An iconic Dutch shipyard joins Damen Shiprepair & Conversion
On the 1st July, 2017, Damen Shiprepair & Conversion added an eighth yard to the seven that it already had in the Netherlands and took its worldwide count up to sixteen. The acquisition of Damen Verolme Rotterdam, as it was immediately renamed, was not only a coup given its location and facilities, but also brought one of the great names of Dutch shipbuilding into the Damen Shipyards Group.
Damen Verolme Rotterdam
The Damen Verolme yard extends over 54 hectares in Rotterdam’s Botlek area. Situated in the Port of Rotterdam, right at the southern entrance to the North Sea, the yard is ideally located at the heart of one of the world’s largest industrial and transportation centres.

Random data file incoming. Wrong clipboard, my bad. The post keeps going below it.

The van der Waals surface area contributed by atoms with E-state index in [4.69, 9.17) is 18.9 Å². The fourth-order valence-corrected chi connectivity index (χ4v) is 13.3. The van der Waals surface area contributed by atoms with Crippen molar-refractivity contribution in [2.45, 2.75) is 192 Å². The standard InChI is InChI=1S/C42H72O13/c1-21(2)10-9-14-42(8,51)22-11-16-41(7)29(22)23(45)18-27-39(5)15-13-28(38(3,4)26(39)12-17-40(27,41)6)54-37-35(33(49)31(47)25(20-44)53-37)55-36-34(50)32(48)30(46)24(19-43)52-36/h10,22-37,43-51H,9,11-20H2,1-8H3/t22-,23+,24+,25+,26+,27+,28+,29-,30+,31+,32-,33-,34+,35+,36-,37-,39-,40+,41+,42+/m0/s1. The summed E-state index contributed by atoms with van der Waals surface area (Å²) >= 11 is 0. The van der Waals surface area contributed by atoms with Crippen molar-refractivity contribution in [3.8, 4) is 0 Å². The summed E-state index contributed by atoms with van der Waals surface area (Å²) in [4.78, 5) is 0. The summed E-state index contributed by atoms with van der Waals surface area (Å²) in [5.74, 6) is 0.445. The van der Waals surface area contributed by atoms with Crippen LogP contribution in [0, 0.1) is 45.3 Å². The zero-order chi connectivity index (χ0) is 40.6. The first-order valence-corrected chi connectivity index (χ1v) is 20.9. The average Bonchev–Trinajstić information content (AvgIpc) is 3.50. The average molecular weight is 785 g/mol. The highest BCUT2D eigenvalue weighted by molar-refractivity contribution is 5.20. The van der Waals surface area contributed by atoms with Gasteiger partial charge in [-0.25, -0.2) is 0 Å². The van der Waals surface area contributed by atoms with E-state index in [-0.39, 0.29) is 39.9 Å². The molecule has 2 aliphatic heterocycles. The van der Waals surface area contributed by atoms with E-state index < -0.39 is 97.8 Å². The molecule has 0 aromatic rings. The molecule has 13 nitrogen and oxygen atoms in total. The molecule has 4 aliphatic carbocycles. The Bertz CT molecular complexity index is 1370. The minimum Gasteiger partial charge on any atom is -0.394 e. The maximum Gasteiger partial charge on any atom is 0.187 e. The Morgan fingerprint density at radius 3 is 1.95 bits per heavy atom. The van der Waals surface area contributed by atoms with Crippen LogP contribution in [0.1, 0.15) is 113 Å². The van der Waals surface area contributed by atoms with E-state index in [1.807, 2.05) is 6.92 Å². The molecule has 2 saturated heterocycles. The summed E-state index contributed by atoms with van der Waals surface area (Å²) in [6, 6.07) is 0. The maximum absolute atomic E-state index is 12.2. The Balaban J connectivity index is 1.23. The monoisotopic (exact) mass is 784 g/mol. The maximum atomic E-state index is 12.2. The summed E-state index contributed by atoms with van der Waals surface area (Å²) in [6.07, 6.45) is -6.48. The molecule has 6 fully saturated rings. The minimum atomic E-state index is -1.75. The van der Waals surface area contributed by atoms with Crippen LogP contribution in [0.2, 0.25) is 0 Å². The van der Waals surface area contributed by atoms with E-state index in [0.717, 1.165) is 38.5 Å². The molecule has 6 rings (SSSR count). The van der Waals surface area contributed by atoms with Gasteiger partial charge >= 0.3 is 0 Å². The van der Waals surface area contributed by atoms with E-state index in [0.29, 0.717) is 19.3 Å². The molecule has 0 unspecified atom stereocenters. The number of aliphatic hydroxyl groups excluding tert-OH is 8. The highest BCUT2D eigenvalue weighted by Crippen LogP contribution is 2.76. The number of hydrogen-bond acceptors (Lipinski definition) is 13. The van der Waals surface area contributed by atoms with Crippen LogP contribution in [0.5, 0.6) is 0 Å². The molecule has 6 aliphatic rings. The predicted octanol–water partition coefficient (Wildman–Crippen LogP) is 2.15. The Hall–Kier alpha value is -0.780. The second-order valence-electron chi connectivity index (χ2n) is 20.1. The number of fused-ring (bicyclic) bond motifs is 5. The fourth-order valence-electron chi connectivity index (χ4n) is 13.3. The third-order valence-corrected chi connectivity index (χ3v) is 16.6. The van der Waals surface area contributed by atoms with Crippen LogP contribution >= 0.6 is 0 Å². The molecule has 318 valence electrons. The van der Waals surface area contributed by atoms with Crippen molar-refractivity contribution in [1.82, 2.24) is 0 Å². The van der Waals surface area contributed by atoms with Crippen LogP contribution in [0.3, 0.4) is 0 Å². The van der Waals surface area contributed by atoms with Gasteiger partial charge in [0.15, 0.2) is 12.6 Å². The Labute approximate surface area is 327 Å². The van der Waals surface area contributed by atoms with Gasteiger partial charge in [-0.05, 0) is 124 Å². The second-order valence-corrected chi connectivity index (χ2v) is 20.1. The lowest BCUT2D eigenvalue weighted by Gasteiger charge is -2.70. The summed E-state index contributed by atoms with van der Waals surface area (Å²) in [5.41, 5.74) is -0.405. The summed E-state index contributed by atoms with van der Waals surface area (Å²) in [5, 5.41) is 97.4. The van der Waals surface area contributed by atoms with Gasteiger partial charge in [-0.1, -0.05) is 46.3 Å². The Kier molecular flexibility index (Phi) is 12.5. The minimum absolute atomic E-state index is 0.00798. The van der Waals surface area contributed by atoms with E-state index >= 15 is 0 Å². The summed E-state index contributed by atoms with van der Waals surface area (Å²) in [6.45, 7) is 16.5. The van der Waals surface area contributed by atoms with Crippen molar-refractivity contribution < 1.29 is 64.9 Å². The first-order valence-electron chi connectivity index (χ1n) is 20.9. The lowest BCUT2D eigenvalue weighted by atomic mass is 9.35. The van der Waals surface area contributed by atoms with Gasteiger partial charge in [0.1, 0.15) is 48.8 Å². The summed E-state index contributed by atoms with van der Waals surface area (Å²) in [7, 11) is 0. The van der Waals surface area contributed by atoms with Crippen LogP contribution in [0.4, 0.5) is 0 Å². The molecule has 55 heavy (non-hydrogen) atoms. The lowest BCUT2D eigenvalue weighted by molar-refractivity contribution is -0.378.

The facilities of the yard are exceptional. They include the largest drydock in northwest Europe at 405 x 90 metres, plus two others 230 x 35.5 metres and 275 x 41 metres respectively. It also has around 2 kilometres of quayside with up to 12 metres of draught for alongside maintenance and repairs. The quays and drydocks are all equipped with suitable craneage of up to 80 tonnes. The workshops also have overhead cranes and there is ample warehousing.
Damen Verolme Rotterdam is certified to NEN-EN-ISO 9001, ISO 14001 and OHSAS 18001 standards, and is also SCC** and ISPS certified.
Jan Kees Pilaar
With a bachelor’s degree in Marine Engineering from the University of Applied Science, Vlissingen, Jan Kees Pilaar began his career in the early 1980s as a Project Manager for Radio Holland at the sole shipyard on the Caribbean island of Curaçao (now part of the Damen Shipyards Group).